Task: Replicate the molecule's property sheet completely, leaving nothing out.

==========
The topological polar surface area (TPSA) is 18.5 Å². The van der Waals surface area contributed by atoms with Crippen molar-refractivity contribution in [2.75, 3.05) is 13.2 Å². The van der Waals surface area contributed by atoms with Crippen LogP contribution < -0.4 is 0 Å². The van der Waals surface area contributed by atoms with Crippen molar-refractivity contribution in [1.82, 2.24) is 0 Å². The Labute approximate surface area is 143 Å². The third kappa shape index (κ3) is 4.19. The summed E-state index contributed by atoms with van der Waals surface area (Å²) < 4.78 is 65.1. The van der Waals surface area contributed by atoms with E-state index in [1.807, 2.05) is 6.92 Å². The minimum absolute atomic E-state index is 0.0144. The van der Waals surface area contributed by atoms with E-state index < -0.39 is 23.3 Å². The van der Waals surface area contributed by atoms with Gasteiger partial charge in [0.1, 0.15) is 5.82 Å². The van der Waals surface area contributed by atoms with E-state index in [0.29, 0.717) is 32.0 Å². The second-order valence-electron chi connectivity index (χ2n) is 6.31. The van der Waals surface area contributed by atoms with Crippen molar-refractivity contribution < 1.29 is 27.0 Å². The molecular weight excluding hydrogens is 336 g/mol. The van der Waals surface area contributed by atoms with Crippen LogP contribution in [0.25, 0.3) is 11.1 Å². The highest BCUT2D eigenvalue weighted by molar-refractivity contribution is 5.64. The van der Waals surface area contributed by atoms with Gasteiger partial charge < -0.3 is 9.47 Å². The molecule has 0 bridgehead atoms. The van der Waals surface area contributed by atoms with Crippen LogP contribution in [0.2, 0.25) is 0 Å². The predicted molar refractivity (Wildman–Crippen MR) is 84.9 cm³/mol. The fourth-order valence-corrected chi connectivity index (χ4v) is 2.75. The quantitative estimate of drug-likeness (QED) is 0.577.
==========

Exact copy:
The topological polar surface area (TPSA) is 18.5 Å². The van der Waals surface area contributed by atoms with Crippen molar-refractivity contribution in [2.75, 3.05) is 13.2 Å². The van der Waals surface area contributed by atoms with Crippen LogP contribution < -0.4 is 0 Å². The van der Waals surface area contributed by atoms with Crippen molar-refractivity contribution in [1.82, 2.24) is 0 Å². The Labute approximate surface area is 143 Å². The third kappa shape index (κ3) is 4.19. The summed E-state index contributed by atoms with van der Waals surface area (Å²) < 4.78 is 65.1. The van der Waals surface area contributed by atoms with E-state index in [1.807, 2.05) is 6.92 Å². The minimum absolute atomic E-state index is 0.0144. The van der Waals surface area contributed by atoms with E-state index < -0.39 is 23.3 Å². The van der Waals surface area contributed by atoms with Gasteiger partial charge in [0.1, 0.15) is 5.82 Å². The van der Waals surface area contributed by atoms with E-state index in [0.29, 0.717) is 32.0 Å². The second-order valence-electron chi connectivity index (χ2n) is 6.31. The van der Waals surface area contributed by atoms with Crippen molar-refractivity contribution < 1.29 is 27.0 Å². The molecular weight excluding hydrogens is 336 g/mol. The van der Waals surface area contributed by atoms with Crippen LogP contribution in [0.25, 0.3) is 11.1 Å². The highest BCUT2D eigenvalue weighted by molar-refractivity contribution is 5.64. The van der Waals surface area contributed by atoms with Gasteiger partial charge < -0.3 is 9.47 Å². The molecule has 0 bridgehead atoms. The van der Waals surface area contributed by atoms with Crippen LogP contribution in [0.2, 0.25) is 0 Å². The predicted molar refractivity (Wildman–Crippen MR) is 84.9 cm³/mol. The fourth-order valence-corrected chi connectivity index (χ4v) is 2.75. The quantitative estimate of drug-likeness (QED) is 0.577.